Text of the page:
Hungary and the European Rule of Law
Recent development in Hungary questions the country's commitment to the bold statement Hungary and the other countries that joined the EU in 2004 made, argue Erlend M. Leonhardsen and Dag Sørlie Lund.
Erlend M. Leonhardsen is a Research Fellow at the Faculty of Law at the University of Oslo. Dag Sørlie Lund is an associate lawyer at Steenstrup Stordrange Law Firm in Oslo.
”'Our Aim is One Europe'. That was the bold statement made by the countries joining the EU in the 2004 eastern enlargement. The recent development in Hungary questions its continued commitment to this aim.
The Hungarian constitutional order introduced 1 January this year stands trial. The country must defend itself against the EU's allegations that the country is infringing EU law for disrupting the independence of the Central Bank and the data protection authority, forced early retirement of all judges above the age of 62, the independence of judges in criminal trials, nationalisation of private pension funds, the rights of religious and ethnic minorities and the freedom of the press. Thus the Hungarian constitutional order presents a challenge to the European rule of law.
The Commission has initiated infringement proceedings against Hungary over breaches of EU law, and the Council of Europe (CoE) has criticized the Hungarian Government for breaching the European Convention on Human Rights (ECHR). An astonishing 8,000 individual claims have been filed to the Strasbourg Court since December. In addition the United Nations High Commissioner for Refugees (UNHCR) has recently criticized Hungary for its treatment of asylum seekers. Excessive use of handcuffs and leaches, verbal and physical abuse and forced use of tranquilizers are among the complaints mentioned in the UN report.
Hopefully these efforts will bring Hungary back in line with the fundamental European values the country has committed itself to through accession to the EU in 2004 and to the CoE. Should Hungary's trajectory towards totalitarian rule once more continue, both institutions have weapons of last resort that may be imposed.
Both the CoE and the EU were responses to the horrors of Europe’s former authoritarian regimes, reflected in the legal instruments underpinning both organizations. Indeed, the ECHR was envisioned early on as the Community rights document.
The Statutes of CoE Article 3 requires that a country accepts the “principles of the rule of law, and the enjoyment by all persons […] of human rights and fundamental freedoms” as a member. Similarly, TEU Article 2 demands “respect for human dignity, freedom, democracy, equality, rule of law and […] human rights including the rights of minorities”.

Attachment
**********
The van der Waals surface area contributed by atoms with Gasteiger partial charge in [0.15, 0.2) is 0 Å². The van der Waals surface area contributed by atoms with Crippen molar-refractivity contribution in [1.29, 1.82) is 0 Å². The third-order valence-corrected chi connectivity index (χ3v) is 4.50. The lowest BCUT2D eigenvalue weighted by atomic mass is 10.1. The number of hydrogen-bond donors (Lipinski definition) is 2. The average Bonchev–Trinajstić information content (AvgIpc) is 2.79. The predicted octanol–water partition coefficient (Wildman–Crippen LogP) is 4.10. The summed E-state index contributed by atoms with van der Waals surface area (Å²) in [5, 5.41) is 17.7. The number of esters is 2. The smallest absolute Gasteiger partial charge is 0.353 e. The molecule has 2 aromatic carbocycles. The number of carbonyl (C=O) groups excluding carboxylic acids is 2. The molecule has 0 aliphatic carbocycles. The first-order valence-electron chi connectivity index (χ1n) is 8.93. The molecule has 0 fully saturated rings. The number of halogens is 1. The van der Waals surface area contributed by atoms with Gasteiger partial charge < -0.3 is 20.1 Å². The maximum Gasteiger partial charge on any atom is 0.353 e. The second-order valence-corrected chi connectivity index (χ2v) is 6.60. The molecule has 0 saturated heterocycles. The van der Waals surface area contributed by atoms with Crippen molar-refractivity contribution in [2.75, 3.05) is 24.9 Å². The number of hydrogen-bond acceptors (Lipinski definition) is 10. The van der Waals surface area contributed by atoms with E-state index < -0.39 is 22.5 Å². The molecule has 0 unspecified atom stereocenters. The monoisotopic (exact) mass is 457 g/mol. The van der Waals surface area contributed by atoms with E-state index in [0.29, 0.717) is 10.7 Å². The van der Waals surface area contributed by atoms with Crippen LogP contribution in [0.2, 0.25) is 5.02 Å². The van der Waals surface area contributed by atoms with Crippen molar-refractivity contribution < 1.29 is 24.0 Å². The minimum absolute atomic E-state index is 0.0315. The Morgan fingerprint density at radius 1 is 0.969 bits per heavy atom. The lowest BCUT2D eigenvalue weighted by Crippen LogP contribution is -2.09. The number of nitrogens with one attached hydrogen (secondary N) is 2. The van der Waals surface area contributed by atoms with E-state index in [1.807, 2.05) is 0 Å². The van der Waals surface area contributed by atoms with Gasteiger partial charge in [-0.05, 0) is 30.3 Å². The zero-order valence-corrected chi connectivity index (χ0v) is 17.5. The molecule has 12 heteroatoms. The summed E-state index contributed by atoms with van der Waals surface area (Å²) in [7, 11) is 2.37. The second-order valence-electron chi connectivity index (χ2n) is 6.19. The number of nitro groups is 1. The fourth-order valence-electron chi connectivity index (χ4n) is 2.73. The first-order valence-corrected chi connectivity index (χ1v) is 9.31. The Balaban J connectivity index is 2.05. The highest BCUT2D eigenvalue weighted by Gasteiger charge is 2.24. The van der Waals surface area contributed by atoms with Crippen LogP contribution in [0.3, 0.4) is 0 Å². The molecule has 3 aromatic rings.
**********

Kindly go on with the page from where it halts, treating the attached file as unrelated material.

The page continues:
These two sets of obligations are further merged in the EU’s dedication to the ECHR through TEU Article 6, and its imminent accession to the ECHR itself. By joining the CoE and the EU, Hungary too has committed to these values.
This nexus between human rights, democracy and the EU is an old one. From Schuman's pledge that the Community was open to all free European states; through the suspension of negotiations with Greece after the coup in 1960s and the refusal of letting Spain and Portugal join while they were dictatorships; via more elaborate conditionality requirements in the late 70s; to the Stuttgart declaration of the 80s; to the gradual treaty codifications in the 90s; to the Haider failure; to the Eastern enlargement requirements and the Lisbon solidification; the history is long and the direction is clear.
Less clear perhaps are the consequences awaiting Hungary upon these breaches of fundamental European values.
In addition to losing massively in the ECJ and the ECtHR, the country risks organizational sanctions. The Statutes of CoE Article 8 opens up for the suspension of a country’s rights of representation if it has “seriously violated” its values. Expulsion is the last resort.
Similarly Article 7 TEU makes it possible to suspend “certain of the rights” deriving from EU membership including voting rights.
In this assessment the values mentioned in article 2 will play a significant role. Moreover, so will CoE suspension. In our opinion compliance with the ECHR also serves as a key benchmark of Article 2 TEU fulfillment.
The CoE Convention on Minority Protection, too, strongly informs the interpretation of the minority protection criterion of Article 2. Hungary's law on permissible religions seems dubious with respect to several of this Convention’s provisions. This entails that the normative content of the Article 2 may have been breached.
Many have argued for the use of article 7, and that Hungary should be stripped of its EU voting rights. Should this happen, it will be the first time a member of an international organisation is excluded as a result of undemocratic practices. The yardstick is first and foremost Europe’s human rights instruments.
Hungary represents the first real challenge to the political ambitions of the EU. The outcome is uncertain, but the obstacles currently in place to avoid drifts towards authoritarianism, give cause for optimism. These obstacles are unique in modern international organizations and stands testimony to how deeply embedded the nexus between liberal democracy and human rights is in today's Europe. But while this nexus is, on paper, truly exceptional, its real utility will play out in the coming months."